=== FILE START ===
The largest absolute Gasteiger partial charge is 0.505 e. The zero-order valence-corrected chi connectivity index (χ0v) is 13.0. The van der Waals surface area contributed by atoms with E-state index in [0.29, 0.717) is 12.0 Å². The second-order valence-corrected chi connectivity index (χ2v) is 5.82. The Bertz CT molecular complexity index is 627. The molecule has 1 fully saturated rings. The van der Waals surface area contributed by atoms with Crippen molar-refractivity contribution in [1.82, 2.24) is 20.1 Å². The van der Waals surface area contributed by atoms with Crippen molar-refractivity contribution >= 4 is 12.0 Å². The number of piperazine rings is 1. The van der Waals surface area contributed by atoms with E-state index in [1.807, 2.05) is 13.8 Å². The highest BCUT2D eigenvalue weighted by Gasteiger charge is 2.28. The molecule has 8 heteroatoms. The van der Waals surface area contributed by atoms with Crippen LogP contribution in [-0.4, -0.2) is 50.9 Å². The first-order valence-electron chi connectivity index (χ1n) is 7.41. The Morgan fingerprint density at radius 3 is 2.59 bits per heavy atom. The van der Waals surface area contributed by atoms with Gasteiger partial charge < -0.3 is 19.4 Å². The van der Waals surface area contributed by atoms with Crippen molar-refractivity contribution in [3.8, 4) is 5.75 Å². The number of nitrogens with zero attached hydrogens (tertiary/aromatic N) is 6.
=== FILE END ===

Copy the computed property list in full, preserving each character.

The largest absolute Gasteiger partial charge is 0.505 e. The zero-order valence-corrected chi connectivity index (χ0v) is 13.0. The van der Waals surface area contributed by atoms with E-state index in [0.29, 0.717) is 12.0 Å². The second-order valence-corrected chi connectivity index (χ2v) is 5.82. The Bertz CT molecular complexity index is 627. The molecule has 1 fully saturated rings. The van der Waals surface area contributed by atoms with Crippen molar-refractivity contribution in [1.82, 2.24) is 20.1 Å². The van der Waals surface area contributed by atoms with Crippen molar-refractivity contribution >= 4 is 12.0 Å². The number of piperazine rings is 1. The van der Waals surface area contributed by atoms with E-state index in [1.807, 2.05) is 13.8 Å². The highest BCUT2D eigenvalue weighted by Gasteiger charge is 2.28. The molecule has 8 heteroatoms. The van der Waals surface area contributed by atoms with Crippen LogP contribution in [-0.4, -0.2) is 50.9 Å². The first-order valence-electron chi connectivity index (χ1n) is 7.41. The Morgan fingerprint density at radius 3 is 2.59 bits per heavy atom. The van der Waals surface area contributed by atoms with Gasteiger partial charge < -0.3 is 19.4 Å². The van der Waals surface area contributed by atoms with Crippen molar-refractivity contribution in [3.8, 4) is 5.75 Å². The number of nitrogens with zero attached hydrogens (tertiary/aromatic N) is 6.